I think it is often men (who join ECs); you can also see that it is usually men on the boards in tenant-owner associations. This is because women have so many other social networks. You hang out with your girlfriends and have different groupings. But men are pretty bad at that general social stuff. So then it is appropriate for them to join associations because they get a network. Especially if there is something about the technology involved, and it is with solar energy. That’s why I think it’s men who get involved. Slightly older men who may have the time to… Men need something to do when they retire. Women often have it. (Interview 3b)
This interlocutor was from an EC with around 20 members from the local area, where most of them knew each other. During the interview, they confirmed that men might dispose of more free time than women due to the differences in the amount of care labour performed (tending to family members, the home and cooking). Civic associations are, furthermore, not an organizational form that appeals or is available to people of all socioeconomic or cultural backgrounds. Scandinavian countries have high rates of civic engagement when compared to other EU countries. However, men still have a slightly higher probability of doing voluntary work than women, and participation rates are low for ethnic minority groups, poor people, etc. [44, 58, 59]. The research on social capital in Europe by van Oorschot, Arts, and Gelissen confirms this point . These scholars argue that European women are more involved in informal helping and neighbourhood activities, while men take the lead in voluntary organizations. Studies on women’s involvement in citizen participation schemes in renewable electricity production in Germany indicate similar findings, as women’s participation seems to be lower than those of men in general. On average, 22% of the owners are women, and 75% are men . The data we gathered with the Swedish ECs also indicates that women are a minority both as members and managers. Therefore, the question is if community energy can provide services and engage with communities broadly, or if they are likely to concentrate on well-resourced groups  is also relevant for the cases presented herein.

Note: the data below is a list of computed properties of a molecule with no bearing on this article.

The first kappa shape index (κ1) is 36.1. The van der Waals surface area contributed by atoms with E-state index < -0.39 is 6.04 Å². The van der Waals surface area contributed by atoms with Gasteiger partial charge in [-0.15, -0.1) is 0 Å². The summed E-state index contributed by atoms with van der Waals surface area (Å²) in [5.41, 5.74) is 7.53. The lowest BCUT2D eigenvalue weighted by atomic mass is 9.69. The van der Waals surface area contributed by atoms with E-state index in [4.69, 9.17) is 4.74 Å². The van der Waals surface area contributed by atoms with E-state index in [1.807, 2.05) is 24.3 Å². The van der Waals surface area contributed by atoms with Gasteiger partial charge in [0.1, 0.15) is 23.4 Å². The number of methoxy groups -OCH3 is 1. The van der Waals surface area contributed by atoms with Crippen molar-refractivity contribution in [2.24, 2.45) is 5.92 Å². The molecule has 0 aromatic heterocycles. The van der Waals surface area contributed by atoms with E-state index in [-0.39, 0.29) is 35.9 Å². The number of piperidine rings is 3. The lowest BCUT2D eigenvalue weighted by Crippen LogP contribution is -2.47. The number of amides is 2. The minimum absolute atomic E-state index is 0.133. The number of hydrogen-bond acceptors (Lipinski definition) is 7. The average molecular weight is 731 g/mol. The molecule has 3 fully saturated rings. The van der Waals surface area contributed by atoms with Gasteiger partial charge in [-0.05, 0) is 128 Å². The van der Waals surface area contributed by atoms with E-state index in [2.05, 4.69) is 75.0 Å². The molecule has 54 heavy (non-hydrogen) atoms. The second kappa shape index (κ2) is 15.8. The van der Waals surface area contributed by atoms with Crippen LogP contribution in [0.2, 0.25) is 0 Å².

When it was possible to choose between different working groups in an EC, such as the housing association, the energy group was occupied by men. At the same time, the women engaged in other groups not related to energy. Energy was seen as something technical, as knowledge that men brought with them before the EC membership (Interview 6a). When there is no physical intervention of the members’ households, electricity is still symbolically tied into the household, which is the most gendered spheres across societies . As such, for better or for worse, owning a share in a solar EC does not affect the members’ everyday lives. Neither does it challenge the social relationships, divisions of labour, and power structures they engage in. Abstract ideas of equal opportunity can mask the existence of deep, structural injustices [33, 36]. According to Johnson et al., renewable energy projects cannot achieve gender and social equity, as energy interventions do not automatically tackle the structural dynamics embedded within socio-cultural and socioeconomic contexts (, p. 2). This seems to be confirmed in our cases.